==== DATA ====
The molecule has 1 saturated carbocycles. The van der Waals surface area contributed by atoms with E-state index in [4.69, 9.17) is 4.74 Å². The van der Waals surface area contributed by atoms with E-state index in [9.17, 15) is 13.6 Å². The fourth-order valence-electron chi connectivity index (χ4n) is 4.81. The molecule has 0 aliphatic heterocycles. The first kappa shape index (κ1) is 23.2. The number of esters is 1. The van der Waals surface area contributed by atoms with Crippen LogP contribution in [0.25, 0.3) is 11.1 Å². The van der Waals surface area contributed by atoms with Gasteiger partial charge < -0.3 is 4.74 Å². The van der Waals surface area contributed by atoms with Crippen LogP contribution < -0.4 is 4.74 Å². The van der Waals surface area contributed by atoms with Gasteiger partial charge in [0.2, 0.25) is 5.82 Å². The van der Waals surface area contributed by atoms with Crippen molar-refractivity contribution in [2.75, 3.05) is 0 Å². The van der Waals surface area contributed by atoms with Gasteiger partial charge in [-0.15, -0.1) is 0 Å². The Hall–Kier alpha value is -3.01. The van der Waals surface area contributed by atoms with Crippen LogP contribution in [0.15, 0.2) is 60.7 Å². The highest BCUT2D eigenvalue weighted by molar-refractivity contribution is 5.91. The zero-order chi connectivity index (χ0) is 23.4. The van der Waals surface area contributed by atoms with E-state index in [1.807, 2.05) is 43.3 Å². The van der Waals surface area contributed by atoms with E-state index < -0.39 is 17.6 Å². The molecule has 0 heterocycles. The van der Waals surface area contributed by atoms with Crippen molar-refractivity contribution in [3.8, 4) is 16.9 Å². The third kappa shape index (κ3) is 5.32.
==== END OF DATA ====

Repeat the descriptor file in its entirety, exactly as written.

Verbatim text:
The molecule has 1 saturated carbocycles. The van der Waals surface area contributed by atoms with E-state index in [4.69, 9.17) is 4.74 Å². The van der Waals surface area contributed by atoms with E-state index in [9.17, 15) is 13.6 Å². The fourth-order valence-electron chi connectivity index (χ4n) is 4.81. The molecule has 0 aliphatic heterocycles. The first kappa shape index (κ1) is 23.2. The number of esters is 1. The van der Waals surface area contributed by atoms with Crippen LogP contribution in [0.25, 0.3) is 11.1 Å². The van der Waals surface area contributed by atoms with Gasteiger partial charge < -0.3 is 4.74 Å². The van der Waals surface area contributed by atoms with Crippen LogP contribution < -0.4 is 4.74 Å². The van der Waals surface area contributed by atoms with Gasteiger partial charge in [0.2, 0.25) is 5.82 Å². The van der Waals surface area contributed by atoms with Crippen molar-refractivity contribution in [2.75, 3.05) is 0 Å². The van der Waals surface area contributed by atoms with Gasteiger partial charge in [-0.15, -0.1) is 0 Å². The Hall–Kier alpha value is -3.01. The van der Waals surface area contributed by atoms with Crippen LogP contribution in [0.15, 0.2) is 60.7 Å². The highest BCUT2D eigenvalue weighted by molar-refractivity contribution is 5.91. The zero-order chi connectivity index (χ0) is 23.4. The van der Waals surface area contributed by atoms with E-state index in [1.807, 2.05) is 43.3 Å². The van der Waals surface area contributed by atoms with E-state index < -0.39 is 17.6 Å². The molecule has 0 heterocycles. The van der Waals surface area contributed by atoms with Crippen molar-refractivity contribution in [3.8, 4) is 16.9 Å². The third kappa shape index (κ3) is 5.32.